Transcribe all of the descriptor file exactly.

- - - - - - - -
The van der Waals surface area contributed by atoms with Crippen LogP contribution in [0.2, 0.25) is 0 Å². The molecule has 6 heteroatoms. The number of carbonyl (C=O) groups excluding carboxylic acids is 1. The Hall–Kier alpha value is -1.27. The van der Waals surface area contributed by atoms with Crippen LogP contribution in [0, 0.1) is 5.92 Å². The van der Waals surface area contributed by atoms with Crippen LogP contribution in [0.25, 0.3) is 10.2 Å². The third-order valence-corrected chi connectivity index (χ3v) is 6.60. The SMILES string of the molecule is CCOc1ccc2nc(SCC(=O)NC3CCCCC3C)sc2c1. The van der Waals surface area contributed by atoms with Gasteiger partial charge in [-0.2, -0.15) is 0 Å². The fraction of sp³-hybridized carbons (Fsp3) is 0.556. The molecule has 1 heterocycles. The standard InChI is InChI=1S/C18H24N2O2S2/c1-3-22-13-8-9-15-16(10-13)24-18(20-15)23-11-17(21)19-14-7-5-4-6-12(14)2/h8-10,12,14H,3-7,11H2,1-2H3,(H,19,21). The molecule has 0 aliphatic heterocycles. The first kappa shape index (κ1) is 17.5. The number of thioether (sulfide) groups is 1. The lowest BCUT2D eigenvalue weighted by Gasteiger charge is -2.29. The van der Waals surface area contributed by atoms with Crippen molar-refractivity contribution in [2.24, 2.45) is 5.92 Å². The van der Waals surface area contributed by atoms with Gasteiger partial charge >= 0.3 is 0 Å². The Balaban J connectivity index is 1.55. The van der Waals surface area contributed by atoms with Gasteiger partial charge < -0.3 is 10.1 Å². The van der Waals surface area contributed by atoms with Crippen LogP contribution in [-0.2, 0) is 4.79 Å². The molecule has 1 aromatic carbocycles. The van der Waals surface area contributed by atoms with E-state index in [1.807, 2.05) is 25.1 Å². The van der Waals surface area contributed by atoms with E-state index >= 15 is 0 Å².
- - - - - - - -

The van der Waals surface area contributed by atoms with Crippen LogP contribution in [0.2, 0.25) is 0 Å². The molecule has 6 heteroatoms. The number of carbonyl (C=O) groups excluding carboxylic acids is 1. The Hall–Kier alpha value is -1.27. The van der Waals surface area contributed by atoms with Crippen LogP contribution in [0, 0.1) is 5.92 Å². The van der Waals surface area contributed by atoms with Crippen LogP contribution in [0.25, 0.3) is 10.2 Å². The third-order valence-corrected chi connectivity index (χ3v) is 6.60. The SMILES string of the molecule is CCOc1ccc2nc(SCC(=O)NC3CCCCC3C)sc2c1. The van der Waals surface area contributed by atoms with Gasteiger partial charge in [-0.2, -0.15) is 0 Å². The fraction of sp³-hybridized carbons (Fsp3) is 0.556. The molecule has 1 heterocycles. The standard InChI is InChI=1S/C18H24N2O2S2/c1-3-22-13-8-9-15-16(10-13)24-18(20-15)23-11-17(21)19-14-7-5-4-6-12(14)2/h8-10,12,14H,3-7,11H2,1-2H3,(H,19,21). The molecule has 0 aliphatic heterocycles. The first kappa shape index (κ1) is 17.5. The number of thioether (sulfide) groups is 1. The lowest BCUT2D eigenvalue weighted by Gasteiger charge is -2.29. The van der Waals surface area contributed by atoms with Crippen molar-refractivity contribution in [2.24, 2.45) is 5.92 Å². The van der Waals surface area contributed by atoms with Gasteiger partial charge >= 0.3 is 0 Å². The Balaban J connectivity index is 1.55. The van der Waals surface area contributed by atoms with Gasteiger partial charge < -0.3 is 10.1 Å². The van der Waals surface area contributed by atoms with Crippen LogP contribution in [-0.2, 0) is 4.79 Å². The molecule has 1 aromatic carbocycles. The van der Waals surface area contributed by atoms with E-state index in [1.807, 2.05) is 25.1 Å². The van der Waals surface area contributed by atoms with E-state index >= 15 is 0 Å².